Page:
Grandpa’s letter

2017 will be remembered as the year of the lost summer as Zackary’s mother did not allow the Baker family the opportunity for meaningful time with him. No trips together. There was only one meal I had with Zack during the early summer. [Father’s Day when Zack agreed to see Sam and Grandpa Baker but later texted Sam that he wouldn’t have seen them if he wasn’t forced to.] No conversations. No opportunities to listen, teach and to discuss life.

This obstruction could only seem deliberate as his mother had set up the summer visitation schedule but did not require Zack to follow the schedule for even one day. The schedule had been mutually agreed upon months before. Is she immune from having to keep her word? If so, then what is she teaching Zack about the importance of following through on your commitments?

Continuous indulgent acquiescence by a parent prevents a child from developing admirable character traits such as responsibility, commitment, compassion, and empathy. The result is extended adolescence that leads to dependency. By making a child dependent, the parent is falsely assuming she will be able to control the child’s life. With control, the parent will be able to use the child as a vehicle for manifesting her hate rather than accepting that she didn’t get her way and move on. The inability to forgive allows hate to motivate her actions.

Hatred is an acid that eats away at the core of a human being. Hatred spawns a pursuit for vengeance that narrows one’s perspective to the point where truth and reason are cast aside.

Zackary’s father has invested as much time and energy into raising a son with character traits that will serve Zack well in adulthood, as he does with teaching and inspiring his students. A good parent works hard to do what is right for their child. A parent who believes they are good because they are a friend to their child, or because they provide the child with things, or simply because they gave birth, thinks these behaviors make them an excellent parent. That is delusional thinking.

Zackary is my only grandchild, so it is only natural that I resent his mother and her family for turning Zack away from 50% of his heritage. I feel like the poor man with just one lamb which was taken and slaughtered by a rich man who had many sheep and cattle to prepare a meal. The rich man took the lamb because he could, and he had no compassion or empathy for anyone who might be permanently disadvantaged by this loss.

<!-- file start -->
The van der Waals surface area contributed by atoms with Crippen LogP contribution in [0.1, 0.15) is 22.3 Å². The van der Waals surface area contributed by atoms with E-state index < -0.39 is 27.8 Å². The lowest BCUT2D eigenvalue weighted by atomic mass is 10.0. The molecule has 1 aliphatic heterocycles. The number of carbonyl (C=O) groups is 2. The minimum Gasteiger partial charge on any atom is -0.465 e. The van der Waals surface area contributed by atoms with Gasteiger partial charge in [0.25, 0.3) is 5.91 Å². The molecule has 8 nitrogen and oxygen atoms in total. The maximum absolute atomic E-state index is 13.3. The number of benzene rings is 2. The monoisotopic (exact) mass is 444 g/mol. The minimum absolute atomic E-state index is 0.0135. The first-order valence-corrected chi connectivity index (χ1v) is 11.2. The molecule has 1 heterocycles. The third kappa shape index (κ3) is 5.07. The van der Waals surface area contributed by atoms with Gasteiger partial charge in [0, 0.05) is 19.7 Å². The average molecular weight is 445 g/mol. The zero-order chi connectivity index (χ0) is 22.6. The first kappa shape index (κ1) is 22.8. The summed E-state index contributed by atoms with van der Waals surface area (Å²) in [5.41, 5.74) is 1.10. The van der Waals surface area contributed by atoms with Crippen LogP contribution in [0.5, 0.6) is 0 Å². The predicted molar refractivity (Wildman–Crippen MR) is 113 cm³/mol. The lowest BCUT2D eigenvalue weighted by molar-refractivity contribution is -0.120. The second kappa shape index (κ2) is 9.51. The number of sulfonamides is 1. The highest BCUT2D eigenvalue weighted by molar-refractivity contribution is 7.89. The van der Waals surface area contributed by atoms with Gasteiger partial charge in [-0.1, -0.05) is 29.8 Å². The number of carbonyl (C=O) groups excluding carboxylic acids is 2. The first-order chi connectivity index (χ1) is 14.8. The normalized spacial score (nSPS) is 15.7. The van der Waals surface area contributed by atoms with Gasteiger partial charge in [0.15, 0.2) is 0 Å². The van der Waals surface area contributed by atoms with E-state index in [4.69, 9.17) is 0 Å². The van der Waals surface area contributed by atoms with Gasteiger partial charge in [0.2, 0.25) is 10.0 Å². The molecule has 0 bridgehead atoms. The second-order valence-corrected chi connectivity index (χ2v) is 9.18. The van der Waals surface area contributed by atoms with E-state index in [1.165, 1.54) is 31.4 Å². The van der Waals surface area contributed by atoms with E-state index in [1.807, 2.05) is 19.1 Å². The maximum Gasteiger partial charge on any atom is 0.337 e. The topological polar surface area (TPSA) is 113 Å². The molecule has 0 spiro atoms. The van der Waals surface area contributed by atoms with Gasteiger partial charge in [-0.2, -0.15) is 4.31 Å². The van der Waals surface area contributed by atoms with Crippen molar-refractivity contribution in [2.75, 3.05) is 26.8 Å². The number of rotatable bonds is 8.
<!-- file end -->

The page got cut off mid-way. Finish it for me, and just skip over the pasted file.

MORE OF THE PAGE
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Practice, practice, practice

In a recent text exchange between Sam and his 12 year old son Zack who has chosen, with his mother’s blessing, to refuse time with his Dad this summer, Sam asked how Zack’s baseball practice was.

Zack’s reply, “You’d know if you had been there.”

First of all, this snide response sounds nothing like Zack and everything like his mother, Missy. Zack’s typical reply to a text question like this would be, like many 12 year olds who text at lightning speed, a one-word answer like, “Fine,” or “OK,” or “Good.”

Zack has been playing sports since he was four years old. Missy originally denied Sam any information about Zack’s sports practices and games. Sam had to contact the coaches or the leagues (some of whom had been “warned” about Zack’s Dad by Missy), and he often encountered obstacles when asking for information about his son’s participation. Eventually, along with an order to share medical and school information, the court required Missy to share Zack’s sports league information with Sam. She began obediently providing information, but usually not until the week or the day Zack’s practices or games began, and she has NEVER communicated with Sam when she signs Zack up for activities. When Zack was younger and Sam was still fighting to receive information about his sports’ schedules, Sam would attend Zack’s practices as soon as he heard about them. Missy resented Sam’s presence at these practices if they fell on “her day,” and she told him he was not welcome there. Zack often ignored Sam altogether at these practices, and Missy would go on the field or court to help Zack pack up gear and would hustle him to her car to avoid any contact with Sam. On the flip side, when Sam took Zack to practices on “his day,” Missy, and sometimes the Smith grandparents, would attend and would go so far as to go on the field of play to greet and hug Zack ensuring that the Smith family, unlike the Baker family, could not be ignored. (See “Do the Math,” Story #10)

This recurring kind of situation, created by Missy and the Smith family, is exactly why her behavior is harmful to her own son — a fact she cannot recognize as its creator. Eventually Sam attended few, if any, sports practices on Missy’s days.

So, not only is Zack’s sneering response to Sam’s inquiry out of character, he and Missy have made it perfectly clear in the past that Sam is not wanted at Zack’s practices. (Also keep in mind that coaches and other players’ families witness this dynamic and see Sam and his family put firmly in their place as fringe characters.)

The conversation between Sam, Melanie (Zack’s stepmom), and Grandma Baker (Sam’s mother/Zack’s Grandma) after Sam told them about Zack’s spiteful text and his upcoming first regular season game was this:

Melanie:  If you had called Zack this morning and asked if he’d like you to be at his practice, there is absolutely no doubt that he would have said No.

Grandma Baker:  Does this mean we won’t be welcome at his game next weekend?

Sam:  Mom, we’ve never been welcome.